So we did this on both. Now this is an interesting look right here, this little swag. But we’re talking about these diamonds right here, these flying geese diamonds. And so what we’re going to do now is we’re going to take this block and we’re going to sew them together. And when you get here in the middle, make sure your seams nest opposite ways because you’re now sewing through a bunch of fabric, quite a few layers. And so you just want to make sure that you have the least amount of bulk as you can. So you can see my seams are going opposite direction. This one goes this way, this one goes that way. And just going to line them up and sew them a quarter of an inch right down the side.  Make sure we’re lined up there. Alrighty, now we get to open it and press it. And see what happens.

Ha ha it came out pretty good. I’m always happy when I open it and it’s like, Oh it actually worked. Because sometimes you know you’re just not so sure. But generally it goes together pretty good. So this is the little block we’re getting right here. So when I set mine together the first thing I do on my design wall was I mixed all those reds in all over the place as I told you in the beginning. And then I wanted to see what it  would look like if I put all the reds in the center. And I really liked the look of that. So that’s what we went to.

Now when you’re laying this quilt out you’re just sewing square to square, just like this. And so there’s a couple of things you want to watch for. You want to watch to make sure, oh that we have color to color together and white to white together. So I need to change this up. So color to color and white to white like that. Now this is one of those that you seriously, I laid it out on my board. I probably did, you know, five or six different layouts of it. This is a really fun block because there’s all kinds of fun things you can do with it. But this is the way we’ve put it together. So we matched our, our whites and then our next block we matched our colors. So let’s look at this. We’ve got one, two, three, four, five, six across seven blocks down. That’s 42 total blocks. And I mean I just love how it works. I love how it looks. The quilters didn’t have any trouble quilting it, which I’m also glad to know. I mean it just makes a really fun block. And it’s so much easier than it looks. So we hope you enjoyed this tutorial on the Flying Geese Diamonds from the MSQC.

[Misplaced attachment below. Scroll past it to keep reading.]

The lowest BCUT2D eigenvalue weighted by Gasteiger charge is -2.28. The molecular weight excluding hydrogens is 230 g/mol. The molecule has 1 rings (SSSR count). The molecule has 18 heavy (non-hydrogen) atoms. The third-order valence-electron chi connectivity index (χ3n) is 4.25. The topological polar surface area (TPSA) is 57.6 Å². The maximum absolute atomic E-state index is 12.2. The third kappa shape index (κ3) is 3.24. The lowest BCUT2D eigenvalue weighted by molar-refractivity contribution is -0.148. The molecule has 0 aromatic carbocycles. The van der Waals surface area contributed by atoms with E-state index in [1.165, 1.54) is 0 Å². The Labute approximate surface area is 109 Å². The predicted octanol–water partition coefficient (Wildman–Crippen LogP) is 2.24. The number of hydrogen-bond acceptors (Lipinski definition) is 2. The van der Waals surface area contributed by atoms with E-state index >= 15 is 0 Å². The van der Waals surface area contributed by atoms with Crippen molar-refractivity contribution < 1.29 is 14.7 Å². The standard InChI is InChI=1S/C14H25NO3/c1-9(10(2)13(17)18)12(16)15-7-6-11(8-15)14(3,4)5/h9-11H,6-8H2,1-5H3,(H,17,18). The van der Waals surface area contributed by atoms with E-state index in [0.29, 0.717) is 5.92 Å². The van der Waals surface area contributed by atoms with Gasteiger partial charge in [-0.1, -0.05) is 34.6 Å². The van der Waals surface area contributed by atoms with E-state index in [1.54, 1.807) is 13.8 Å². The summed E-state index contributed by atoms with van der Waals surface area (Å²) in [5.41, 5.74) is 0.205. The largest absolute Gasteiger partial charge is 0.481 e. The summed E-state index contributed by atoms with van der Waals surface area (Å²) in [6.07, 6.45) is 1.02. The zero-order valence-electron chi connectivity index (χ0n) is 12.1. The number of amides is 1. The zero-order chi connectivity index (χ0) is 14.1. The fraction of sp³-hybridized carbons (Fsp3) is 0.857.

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  • Michele

    I used the packet of 10 inch squares that jenny used. I did as she does, I did an assembly line. I cut all the squares first, then ironed the pieces that fold over, then started sewing the 3 pieces together. I am now at the point where I am putting the piece whole together. Its taken about 3 days to get that far. I have not put the quilt together yet, probably this weekend. Just wanted to let people know, it may seem intimidating, but its not too bad. I was afraid curving the pieces would be too hard but if you pin them, it seems to work great. It goes together pretty fast. The fabric is also very pretty and bright. Thanks Jenny for another great tutorial!

  • michele gustine

    I have a question, at the end of this tutorial Jenny said that the quilter that quilted it did not have problems quilting over the folded piece that curves. I took mine to a quilter and she said she could not do it. The lip of the fabric, the round piece on the needle would get stuck. Any ideas? I know this is a strange question.